A TEEN’S parents have been slammed by a judge for buying him a £22,000 BMW that killed his pal in a horror smash days after he passed his test.
William Sherriff, 18, was behind the wheel of the powerful BMW 118D when it flew through the air for 30 metres and hit an electrical substation after he came off the road.
Promising footballer Luca Skivington, 17, was killed instantly from a head injury in the smash on August 6 last year in Beaconsfield, Bucks.
While fellow passenger Oliver Masters, 18, took his own life in March after suffering PTSD and being haunted by flashbacks of his best friend’s death.
Judge Francis Sheridan today blasted Sherriff’s parents for buying him the BMW, which prices start at £22,000, when he had just passed his test.
But he spared the teenager a jail sentence after he was pleaded guilty to causing death by dangerous driving.
The judge said: “The buying of that BMW was the crassest decision that any of us will ever witness.
“Please, when your child passes their driving test, buy them a little, low-powered banger, putting it bluntly, rather than a high-powered super killer, if it is driven badly. That is a plea to all parents of sixth formers.
“Let a message go out to all of the drivers – drive an old banger, where you are lucky if you can get it to 60mph if you put your foot down.”
Luca’s heartbroken parents also hit out at the car purchase in emotional victim impact statements.
Dad Glenn said: “In a few days, it will be exactly one year since our precious son suddenly, violently died. He had no choice in the matter, neither did we.
“Imagine being told no other vehicle was involved and that the driver of the car had driven straight through a bend without attempting to turn.
“Imagine being told that the driver only passed his driving test a few days earlier and had been allowed to drive a powerful, three-year-old BMW.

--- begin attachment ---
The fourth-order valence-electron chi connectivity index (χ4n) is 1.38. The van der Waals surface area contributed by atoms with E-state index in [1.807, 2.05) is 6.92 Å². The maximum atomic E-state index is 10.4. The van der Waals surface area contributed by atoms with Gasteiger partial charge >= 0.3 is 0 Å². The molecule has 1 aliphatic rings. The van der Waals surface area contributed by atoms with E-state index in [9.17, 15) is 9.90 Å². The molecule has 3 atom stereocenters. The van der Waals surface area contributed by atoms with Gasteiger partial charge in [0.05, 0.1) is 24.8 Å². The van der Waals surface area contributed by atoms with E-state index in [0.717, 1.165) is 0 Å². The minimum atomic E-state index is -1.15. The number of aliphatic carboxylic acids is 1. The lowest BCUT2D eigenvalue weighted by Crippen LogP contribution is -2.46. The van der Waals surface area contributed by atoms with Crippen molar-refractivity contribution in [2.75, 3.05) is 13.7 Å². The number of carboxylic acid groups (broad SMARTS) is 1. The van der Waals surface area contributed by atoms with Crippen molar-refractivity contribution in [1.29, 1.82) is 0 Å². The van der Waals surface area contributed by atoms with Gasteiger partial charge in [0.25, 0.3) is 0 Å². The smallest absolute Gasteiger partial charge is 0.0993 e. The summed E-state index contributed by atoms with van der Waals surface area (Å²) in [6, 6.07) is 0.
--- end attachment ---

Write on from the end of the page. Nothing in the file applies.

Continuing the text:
“Imagine trying to process the realisation that the crash was not an accident but a predictable, tragic outcome of some idiot showing off in a new car he was not capable of driving and should not have been allowed to drive.”
The decision not to jail Sherriff today was met with fury – with several people storming out of Aylesbury Crown Court.
One woman told the teenager: “You’re a coward and you’re a killer and that is all you will ever be.”
And a man confronted Sherriff’s parents, telling them: “You should be ashamed of yourselves, letting him drive that car. You have got blood on your hands.”
The court was told Sherriff had only been driving for ten days when he took his three pals out for a test drive on a country lane.
Despite sticking to the 60mph speed limit, the inexperienced driver failed to brake or steer as the car – put into sports mode – slipped off the carriageway.
After being launched in the air, the flash motor smashed into the sub-station – with Luca bearing the brunt of the impact as he was sat in the front seat.
The court heard he “suffered an extremely severe, non-survivable head injury that would have resulted in instantaneous death”.
Police were scrambled to the scene after the BMW’s SOS system contacted 999 following the crash.
When cops arrived, Sherriff was shouting out that he was the driver and screamed Luca’s name, saying: “I can’t live with myself.”
Officers were forced to restrain him as he ran to a bridge over the M40 motorway because they feared he would “do something silly”.
Tragically, an inquest heard earlier this year how survivor Ollie was found hanged by his stepdad after being tormented by his pal’s death.
The 18-year-old suffered nightmares, insomnia, severe daytime anxiety and flashbacks, which got worse over time.
At one point he told his mum he felt he “died with his friend in the accident”.
In a statement to police before his death, Ollie said everyone was “admiring” the car as they made their to way to Beaconsfield Rugby Club.
Prosecutor Jonathan Stone added: “It was dark, no street lights, no-one was talking.
“It felt like they were going quite fast, the car was picking up speed.
“Ollie thinks the defendant misinterpreted the corner, certainly hit the grass mount and the car was hurled in the air.”
The court heard how Ollie saw Luca suspended by his seatbelt in the car.
Mr Stone added: “He said it was awful. He could not get the image of Luca out of his mind.”
The fourth passenger, who did not wish his impact statement to be read in court, also developed PTSD, the prosecutor added.
The court was told how Sherriff, who had no previous convictions, had tried to take his own life twice after the crash.
He has not driven since the horror last year and was today banned from driving for two years.
Sherriff was also handed a six month sentence suspended for two years and ordered to complete 80 hours unpaid work and 24 rehabilitation activity requirement days.
The judge said: “The reality is that two decent young men had their lives snuffed out as a result of this awful incident.”
If you are affected by any of the issues raised in this article, please call the Samaritans on (free) 116123